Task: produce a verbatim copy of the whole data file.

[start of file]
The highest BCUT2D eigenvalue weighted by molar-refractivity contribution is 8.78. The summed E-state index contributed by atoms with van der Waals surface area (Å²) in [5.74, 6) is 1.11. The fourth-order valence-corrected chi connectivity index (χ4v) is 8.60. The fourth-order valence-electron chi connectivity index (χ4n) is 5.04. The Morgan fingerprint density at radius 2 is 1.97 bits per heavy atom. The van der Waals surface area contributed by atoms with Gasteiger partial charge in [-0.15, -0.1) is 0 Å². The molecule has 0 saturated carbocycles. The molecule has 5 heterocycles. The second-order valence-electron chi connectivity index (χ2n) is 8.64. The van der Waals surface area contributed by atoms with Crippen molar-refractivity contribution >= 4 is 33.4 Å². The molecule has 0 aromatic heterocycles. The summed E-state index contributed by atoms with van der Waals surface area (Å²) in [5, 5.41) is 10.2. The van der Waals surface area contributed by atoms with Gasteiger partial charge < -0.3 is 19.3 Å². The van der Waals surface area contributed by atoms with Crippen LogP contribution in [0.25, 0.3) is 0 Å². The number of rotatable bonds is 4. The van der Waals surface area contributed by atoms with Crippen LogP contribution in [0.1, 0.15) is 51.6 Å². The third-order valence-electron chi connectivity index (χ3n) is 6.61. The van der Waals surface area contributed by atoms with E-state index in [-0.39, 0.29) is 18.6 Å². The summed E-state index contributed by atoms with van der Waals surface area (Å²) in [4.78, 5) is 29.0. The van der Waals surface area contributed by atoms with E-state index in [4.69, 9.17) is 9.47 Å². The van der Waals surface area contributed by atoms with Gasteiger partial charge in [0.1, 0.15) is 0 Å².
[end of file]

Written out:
The highest BCUT2D eigenvalue weighted by molar-refractivity contribution is 8.78. The summed E-state index contributed by atoms with van der Waals surface area (Å²) in [5.74, 6) is 1.11. The fourth-order valence-corrected chi connectivity index (χ4v) is 8.60. The fourth-order valence-electron chi connectivity index (χ4n) is 5.04. The Morgan fingerprint density at radius 2 is 1.97 bits per heavy atom. The van der Waals surface area contributed by atoms with Gasteiger partial charge in [-0.15, -0.1) is 0 Å². The molecule has 0 saturated carbocycles. The molecule has 5 heterocycles. The second-order valence-electron chi connectivity index (χ2n) is 8.64. The van der Waals surface area contributed by atoms with Crippen molar-refractivity contribution >= 4 is 33.4 Å². The molecule has 0 aromatic heterocycles. The summed E-state index contributed by atoms with van der Waals surface area (Å²) in [5, 5.41) is 10.2. The van der Waals surface area contributed by atoms with Gasteiger partial charge < -0.3 is 19.3 Å². The van der Waals surface area contributed by atoms with Crippen LogP contribution in [0.25, 0.3) is 0 Å². The number of rotatable bonds is 4. The van der Waals surface area contributed by atoms with Crippen LogP contribution in [0.1, 0.15) is 51.6 Å². The third-order valence-electron chi connectivity index (χ3n) is 6.61. The van der Waals surface area contributed by atoms with E-state index in [-0.39, 0.29) is 18.6 Å². The summed E-state index contributed by atoms with van der Waals surface area (Å²) in [4.78, 5) is 29.0. The van der Waals surface area contributed by atoms with E-state index in [4.69, 9.17) is 9.47 Å². The van der Waals surface area contributed by atoms with Gasteiger partial charge in [0.1, 0.15) is 0 Å².